Reading the Bible (pt. 1)

So, let’s say that my first, second, and third posts on reading the Bible have made you, a biblically illiterate person, interested in reading the Bible.  However, you say to me, the Bible is a large, unruly beast, very big and full of all sorts of things.  Indeed, to the newcomer, various things could be seen as deterrents:


-Long, complicated laws governing the ceremonial, civil, and personal lives of ancient Hebrews

-Lists of people who did stuff

-Trippy visions and prophecies that are hard to understand

-Psalms of a repetitive nature

-Prophecies of a repetitive nature


I’m sure there are other things that would dissuade many a newcomer from getting far into the Bible.  But let’s say you’re willing to surmount these obstacles and start reading the Bible.  Where do you begin?  What do you do?  I would like to recommend three things today:

1. Don’t begin by grabbing books about how to read the Bible (books about reading it as literature or as reading it as history or books that demythologise it or books about how to read it for all its worth or whatever).  These books may have value, but my experience is that if you start with a book about the book you want to read, the task will seem just way to daunting and you may never actually get around to any substantial reading in the book at hand.

Once you’ve started reading the Bible and have read portions of it, having such a book at hand may be very helpful.  But do not read a book like that at the start.  On the other hand, I think a good study Bible that has footnotes explaining tricky passages may be very helpful to the first-time reader.

2.  Don’t read it straight through from Genesis to Revelation.  The genealogies will get the genealogophobes down before Genesis is through, the laws will cut out the antinomians towards the end of Exodus, and so forth.  Although I don’t  recommend large books to help you get through a large book, I do recommend guides that give you outlines for getting through it.  These are best short and brief.  Like: “Day One:  Genesis 1; Day Two: Genesis 2”.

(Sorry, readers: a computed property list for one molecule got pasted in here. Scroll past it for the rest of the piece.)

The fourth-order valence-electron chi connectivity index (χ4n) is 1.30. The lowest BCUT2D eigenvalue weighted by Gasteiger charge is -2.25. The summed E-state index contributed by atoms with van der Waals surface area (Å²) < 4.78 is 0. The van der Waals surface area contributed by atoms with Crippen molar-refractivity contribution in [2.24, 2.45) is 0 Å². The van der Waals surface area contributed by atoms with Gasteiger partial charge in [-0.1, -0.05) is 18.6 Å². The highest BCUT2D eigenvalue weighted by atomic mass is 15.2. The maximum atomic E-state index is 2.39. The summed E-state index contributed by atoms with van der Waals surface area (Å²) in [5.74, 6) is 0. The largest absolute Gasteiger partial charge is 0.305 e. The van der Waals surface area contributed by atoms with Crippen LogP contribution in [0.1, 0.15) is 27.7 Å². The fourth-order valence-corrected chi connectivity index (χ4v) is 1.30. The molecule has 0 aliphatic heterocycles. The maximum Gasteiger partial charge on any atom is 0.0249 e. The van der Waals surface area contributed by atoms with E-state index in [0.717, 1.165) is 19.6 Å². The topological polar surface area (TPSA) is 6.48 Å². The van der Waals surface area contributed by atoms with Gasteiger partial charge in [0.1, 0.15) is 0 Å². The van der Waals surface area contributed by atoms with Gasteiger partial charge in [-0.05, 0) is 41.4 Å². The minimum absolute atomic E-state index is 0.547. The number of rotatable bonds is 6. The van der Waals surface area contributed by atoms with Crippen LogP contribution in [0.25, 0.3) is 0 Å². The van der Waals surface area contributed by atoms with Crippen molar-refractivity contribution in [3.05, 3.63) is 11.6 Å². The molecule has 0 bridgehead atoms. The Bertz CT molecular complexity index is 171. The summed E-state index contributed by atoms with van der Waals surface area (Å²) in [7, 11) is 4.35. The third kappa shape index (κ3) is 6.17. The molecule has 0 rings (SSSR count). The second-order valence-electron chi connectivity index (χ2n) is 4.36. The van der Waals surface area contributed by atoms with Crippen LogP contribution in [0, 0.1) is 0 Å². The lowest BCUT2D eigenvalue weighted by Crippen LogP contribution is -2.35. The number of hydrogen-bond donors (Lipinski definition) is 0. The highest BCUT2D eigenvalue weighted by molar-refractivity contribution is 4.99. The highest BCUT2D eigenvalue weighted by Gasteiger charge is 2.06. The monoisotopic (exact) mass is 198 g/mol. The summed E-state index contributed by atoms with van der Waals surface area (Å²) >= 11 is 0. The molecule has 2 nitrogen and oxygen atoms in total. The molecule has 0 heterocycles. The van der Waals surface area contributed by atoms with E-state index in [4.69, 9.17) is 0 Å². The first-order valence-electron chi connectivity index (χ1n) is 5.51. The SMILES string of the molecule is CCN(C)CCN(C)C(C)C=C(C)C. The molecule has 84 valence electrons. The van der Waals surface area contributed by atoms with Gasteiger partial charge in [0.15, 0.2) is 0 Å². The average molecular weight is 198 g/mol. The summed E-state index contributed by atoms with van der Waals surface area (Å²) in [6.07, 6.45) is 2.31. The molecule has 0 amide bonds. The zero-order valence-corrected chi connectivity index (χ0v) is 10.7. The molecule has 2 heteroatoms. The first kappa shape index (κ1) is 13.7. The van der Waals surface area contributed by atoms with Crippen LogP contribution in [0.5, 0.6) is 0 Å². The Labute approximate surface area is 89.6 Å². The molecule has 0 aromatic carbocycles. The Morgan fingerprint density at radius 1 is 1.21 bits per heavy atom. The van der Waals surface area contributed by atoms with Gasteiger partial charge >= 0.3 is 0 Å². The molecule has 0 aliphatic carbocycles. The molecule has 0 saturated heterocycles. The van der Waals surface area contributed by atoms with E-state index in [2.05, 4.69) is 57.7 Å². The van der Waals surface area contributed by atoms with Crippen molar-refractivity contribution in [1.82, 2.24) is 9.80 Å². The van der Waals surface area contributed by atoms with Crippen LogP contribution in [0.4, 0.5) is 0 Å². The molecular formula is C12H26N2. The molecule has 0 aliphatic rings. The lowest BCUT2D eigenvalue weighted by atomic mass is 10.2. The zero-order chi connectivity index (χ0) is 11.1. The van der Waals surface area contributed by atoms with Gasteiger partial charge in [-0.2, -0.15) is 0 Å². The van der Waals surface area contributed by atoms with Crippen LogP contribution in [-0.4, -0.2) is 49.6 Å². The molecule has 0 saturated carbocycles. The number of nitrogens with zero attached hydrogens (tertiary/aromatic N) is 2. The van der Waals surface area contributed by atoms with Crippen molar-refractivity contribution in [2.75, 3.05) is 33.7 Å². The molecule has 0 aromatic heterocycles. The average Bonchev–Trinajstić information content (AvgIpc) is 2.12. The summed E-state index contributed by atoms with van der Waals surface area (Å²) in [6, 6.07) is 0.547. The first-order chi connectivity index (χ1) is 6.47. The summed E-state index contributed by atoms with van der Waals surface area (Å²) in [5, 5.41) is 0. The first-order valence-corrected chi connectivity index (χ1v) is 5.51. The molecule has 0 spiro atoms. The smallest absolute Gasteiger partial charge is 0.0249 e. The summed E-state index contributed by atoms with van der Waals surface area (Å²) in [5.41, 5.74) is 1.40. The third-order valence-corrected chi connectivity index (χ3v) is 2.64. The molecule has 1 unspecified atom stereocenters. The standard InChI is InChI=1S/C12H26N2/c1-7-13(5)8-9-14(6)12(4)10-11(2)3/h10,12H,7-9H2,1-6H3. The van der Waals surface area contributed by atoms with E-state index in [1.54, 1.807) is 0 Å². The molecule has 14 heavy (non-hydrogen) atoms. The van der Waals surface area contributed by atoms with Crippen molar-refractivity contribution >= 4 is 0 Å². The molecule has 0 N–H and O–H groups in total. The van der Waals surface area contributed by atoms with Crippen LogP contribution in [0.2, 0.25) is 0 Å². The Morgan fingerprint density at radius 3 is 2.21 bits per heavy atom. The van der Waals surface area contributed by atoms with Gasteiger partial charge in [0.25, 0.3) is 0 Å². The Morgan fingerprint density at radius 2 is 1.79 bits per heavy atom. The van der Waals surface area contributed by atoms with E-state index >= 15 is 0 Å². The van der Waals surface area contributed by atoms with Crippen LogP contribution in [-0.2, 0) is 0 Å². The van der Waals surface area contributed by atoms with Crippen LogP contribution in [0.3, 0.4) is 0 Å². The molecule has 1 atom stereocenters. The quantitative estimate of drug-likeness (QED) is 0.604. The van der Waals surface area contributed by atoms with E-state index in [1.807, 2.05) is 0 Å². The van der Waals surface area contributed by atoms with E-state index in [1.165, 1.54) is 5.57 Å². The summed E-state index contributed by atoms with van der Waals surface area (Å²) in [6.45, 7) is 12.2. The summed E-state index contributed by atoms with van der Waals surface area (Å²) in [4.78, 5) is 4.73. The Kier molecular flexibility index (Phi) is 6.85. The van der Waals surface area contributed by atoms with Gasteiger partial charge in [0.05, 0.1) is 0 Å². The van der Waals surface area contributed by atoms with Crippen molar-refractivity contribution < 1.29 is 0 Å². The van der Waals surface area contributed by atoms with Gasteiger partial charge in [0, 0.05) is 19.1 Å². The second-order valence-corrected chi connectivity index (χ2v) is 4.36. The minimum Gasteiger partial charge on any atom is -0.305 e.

As well, if you wish to become acquainted with the Bible, don’t imagine that you have to read the whole thing in a brief span of time.  You can try.  People have done it.  But since it is so large and so varied, take a guide that gives you day-by-day, bit-by-bit readings or that gives you a general direction and then read manageable portions of the Bible on a regular basis.

3.  Finally, you need a Bible. No translation is perfect.  Scholars today like the NRSV (it has study Bible editions in the New Oxford Annotated Bible and the Cambridge Annotated Study Bible), although sometimes its gender-neutral translations leave much to be desired, especially in prophetic passages wherein “he” becomes “they”.  I grew up with the NIV (it has its own NIV Study Bible), and I’m generally okay with it, although it apparently has some troubles translating Paul.  If you’re used to reading Jacobean English, the KJV is also a good option, and ties in well with reason to read the Bible #1.  I’m sure someone has a study Bible based on it, too.  And if you know ancient Greek and Hebrew, you’re laughing!


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